Data binding with vanilla JavaScript
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Data binding in JavaScript usually means Knockout.js or Angular.js or some other framework/library. iQwerty data binding is a simple, no-nonsense library that for easy data binding to your view.

A demo is available on my playground.


Usage of this library has become much more powerful since the last release. Note that there is one breaking change since the last release, which is the removal of partial data-iq-bind attributes. Besides removing the old API, there is now support for multi-layered objects. See below for more details.

There are many ways to bind data, but let's take a look at the easiest first.

<div data-iq-bind>{} is {person.age} years old!</div>

You may also bind the object directly to the attribute. Partial data-iq-bind with a scope is no longer supported. Either bind the entire object or just specify that there is binding to be done.

<!-- This old syntax is no longer supported in v4 -->
<!-- <div data-iq-bind="person">{name} is {age} years old!</div> -->

<!-- Bind data directly to the dataset -->
<span data-iq-bind=""></span> is <span data-iq-bind="person.age"></span> years old!

Here, person is an object

let person = {
	age: 23,
	name: 'Michael'

To initialize the data binding model, you must call

	person: person

The property person should be the same as the person in the handlebars above. To bind more data to the model, simply add it to the model object.

	person: person,
	birthdays: birthdays

If you're using ES2015, this can be simplified to

iqwerty.binding.Model({ person, birthdays });

You can add data to the binding model at any time.


It is highly recommended to bind all data using one call to iqwerty.binding.Model(). It is not strictly necessary, but if you encounter problems, try binding relevant data with one call.

Advanced usage

There are a few more ways you can bind data using the iQwerty data binding library. Let's use a more complex person object to showcase the new multi-layered feature of iQwerty binding.

let person = {
	details: {
		name: {
			first: 'Michael',
			last: 'Cheng'


Data can be bound directly using the iq-bind attribute.

<div data-iq-bind=""></div>

Note that the model binding must also be used here

iqwerty.binding.Model({ person });


Data can also be bound declaratively.

iqwerty.binding.Bind(, 'first', [{
	el: document.getElementById('name'),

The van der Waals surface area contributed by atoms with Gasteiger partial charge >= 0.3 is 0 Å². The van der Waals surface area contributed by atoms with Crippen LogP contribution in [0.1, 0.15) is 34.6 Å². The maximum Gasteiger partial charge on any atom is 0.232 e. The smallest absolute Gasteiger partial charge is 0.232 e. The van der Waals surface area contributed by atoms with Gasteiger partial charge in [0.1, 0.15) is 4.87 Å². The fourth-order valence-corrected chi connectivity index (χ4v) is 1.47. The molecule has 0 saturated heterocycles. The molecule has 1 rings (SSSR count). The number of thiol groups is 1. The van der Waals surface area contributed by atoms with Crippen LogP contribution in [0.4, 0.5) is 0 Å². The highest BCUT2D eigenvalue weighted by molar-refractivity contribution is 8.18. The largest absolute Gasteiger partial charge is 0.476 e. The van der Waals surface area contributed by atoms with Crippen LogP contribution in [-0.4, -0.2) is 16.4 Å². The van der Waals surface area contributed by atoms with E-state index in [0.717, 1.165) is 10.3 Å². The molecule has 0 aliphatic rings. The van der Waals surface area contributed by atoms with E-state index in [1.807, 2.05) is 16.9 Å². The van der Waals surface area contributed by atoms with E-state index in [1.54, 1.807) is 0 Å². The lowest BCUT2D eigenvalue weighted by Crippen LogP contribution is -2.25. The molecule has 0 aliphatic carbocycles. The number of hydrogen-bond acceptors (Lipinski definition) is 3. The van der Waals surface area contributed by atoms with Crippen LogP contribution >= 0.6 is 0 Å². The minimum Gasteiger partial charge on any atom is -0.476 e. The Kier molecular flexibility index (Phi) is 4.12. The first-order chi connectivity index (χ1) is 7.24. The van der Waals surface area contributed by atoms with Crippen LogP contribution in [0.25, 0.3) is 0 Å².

attrs: ['innerHTML', 'title']

Where our template looks like this

<div id="name"></div>

The name.first would then be bound to this <div>.

The introduction of the attrs array brings us to the next powerful feature of iQwerty's data binding library. Data can be bound to any attribute of an HTML element.

<input data-iq-bind-to=";" type="text">

Intuitively, the syntax for the data-iq-bind-to attribute is as follows:


Data can also be bound to a data- attribute by prefixing with data-:

<div data-iq-bind-to=""></div>

This will result in the following HTML element:

<div data-name="Michael" data-iq-bind-to="[...]"></div>

Additionally, similar to Angular's ng-if, we can set a button to be disabled if there is no text (albeit in a clunky manner for now):

<button data-iq-bind-to="disabled:button.disabled">Submit</button>

How can we change button.disabled based on whether or not the has a value? Watcher functions are a nice way to achieve this.


A watcher function can also be bound to the object changes.

iqwerty.binding.Watch(person, 'name', (newValue, oldValue) => button.disabled = !!newValue);

The callback function will receive the new and original value of the object.


Unfortunately, for now, testing the library will require you to have the same folder structure as I do, until such time I am able to think of a way to have a reusable package.json across modules.

You will need the iQwerty testing framework or Quantum.js. Place it in a directory parallel to binding

To test the binding library, you can use NodeJS

cd tests && node .

Or, if you're using my gulpfile

gulp test